Background: The objectives of this study were to investigate the relation between coronary risk factors, exercise testing parameters, and the presence of angiographically significant coronary artery disease (CAD) (> or =50% luminal stenosis) in female patients previously hospitalized for an acute CAD event.
Methods and results: All women younger than age 66 years in the greater Stockholm area in Sweden who were hospitalized for acute coronary syndromes during a 3-year period were recruited. Besides collection of clinical parameters, coronary angiography and a symptom-limited exercise test were performed in 228 patients 3 to 6 months after the index hospitalization. The mean age was 56 +/- 7 years. Angiographically nonsignificant CAD (stenosis <50%) was verified in 37% of the patients; significant CAD was found in 63%. The clinical parameters that showed the strongest relation with the presence of significant CAD after adjusting for age were history of myocardial infarction (odds ratio [OR] 4.91, 95% confidence interval [CI] 2.35 to 7.49), history of diabetes mellitus (OR 3.83, 95% CI 1.63 to 14.31), serum high-density lipoprotein cholesterol <1.4 mmol/L (OR 2.11, 95% CI 1. 20 to 3.72), and waist-to-hip ratio >0.85 (OR 1.78, 95% CI 1.02 to 3. 10). A low exercise capacity and associated low change of rate-pressure product from rest to peak exercise were the only exercise testing parameters that were significantly related to angiographically verified significant CAD (<90% of the predicted maximal work capacity adjusted for age and weight, OR 1.91, 95% CI 1. 04 to 3.50).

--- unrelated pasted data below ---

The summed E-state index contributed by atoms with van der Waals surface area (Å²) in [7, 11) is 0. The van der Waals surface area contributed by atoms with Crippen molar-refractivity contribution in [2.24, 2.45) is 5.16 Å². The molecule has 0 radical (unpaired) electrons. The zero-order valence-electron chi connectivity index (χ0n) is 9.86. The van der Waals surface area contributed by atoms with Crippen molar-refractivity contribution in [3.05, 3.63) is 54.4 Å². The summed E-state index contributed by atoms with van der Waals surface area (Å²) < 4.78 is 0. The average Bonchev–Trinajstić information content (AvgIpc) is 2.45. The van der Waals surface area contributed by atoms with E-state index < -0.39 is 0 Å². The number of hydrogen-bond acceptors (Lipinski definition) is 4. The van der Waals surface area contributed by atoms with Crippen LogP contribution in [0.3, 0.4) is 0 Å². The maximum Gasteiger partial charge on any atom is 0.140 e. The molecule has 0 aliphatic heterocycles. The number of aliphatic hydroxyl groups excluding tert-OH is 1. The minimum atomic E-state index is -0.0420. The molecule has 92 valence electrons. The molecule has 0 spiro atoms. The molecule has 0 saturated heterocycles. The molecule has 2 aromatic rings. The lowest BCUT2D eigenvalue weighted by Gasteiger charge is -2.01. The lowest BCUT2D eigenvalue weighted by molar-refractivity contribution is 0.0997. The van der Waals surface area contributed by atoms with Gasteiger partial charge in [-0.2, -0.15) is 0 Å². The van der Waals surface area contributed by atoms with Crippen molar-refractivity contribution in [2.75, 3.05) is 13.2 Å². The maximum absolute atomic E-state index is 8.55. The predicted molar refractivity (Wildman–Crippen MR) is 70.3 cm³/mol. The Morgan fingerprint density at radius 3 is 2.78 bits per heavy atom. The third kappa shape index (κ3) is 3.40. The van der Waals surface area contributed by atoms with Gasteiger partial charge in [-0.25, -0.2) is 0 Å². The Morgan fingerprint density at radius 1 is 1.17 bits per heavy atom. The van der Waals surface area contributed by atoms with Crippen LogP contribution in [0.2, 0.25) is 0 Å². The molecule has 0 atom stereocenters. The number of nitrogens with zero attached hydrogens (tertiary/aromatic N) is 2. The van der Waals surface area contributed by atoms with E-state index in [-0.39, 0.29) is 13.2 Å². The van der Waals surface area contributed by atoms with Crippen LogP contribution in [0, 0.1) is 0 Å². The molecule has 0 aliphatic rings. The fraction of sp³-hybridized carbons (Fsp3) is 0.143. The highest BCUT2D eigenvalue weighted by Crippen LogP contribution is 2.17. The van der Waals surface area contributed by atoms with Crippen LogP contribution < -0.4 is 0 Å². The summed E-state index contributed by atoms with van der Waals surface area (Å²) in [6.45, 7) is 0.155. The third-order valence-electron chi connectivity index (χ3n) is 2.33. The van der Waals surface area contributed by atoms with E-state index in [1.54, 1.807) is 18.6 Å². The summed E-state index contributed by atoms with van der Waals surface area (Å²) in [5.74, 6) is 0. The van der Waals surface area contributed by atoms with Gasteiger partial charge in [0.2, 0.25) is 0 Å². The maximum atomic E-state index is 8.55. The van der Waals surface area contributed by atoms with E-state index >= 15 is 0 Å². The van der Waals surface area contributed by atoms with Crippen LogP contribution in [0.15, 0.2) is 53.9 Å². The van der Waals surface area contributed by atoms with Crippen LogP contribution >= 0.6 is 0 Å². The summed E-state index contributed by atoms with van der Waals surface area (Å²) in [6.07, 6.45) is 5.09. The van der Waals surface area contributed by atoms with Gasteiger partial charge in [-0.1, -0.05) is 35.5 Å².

Conclusions: In female patients recovering from unstable CAD, exercise capacity was the only exercise testing parameter of value in the prediction of significant CAD. The consideration of certain clinical characteristics and coronary risk factors offer better or complementary information when deciding on further coronary assessment.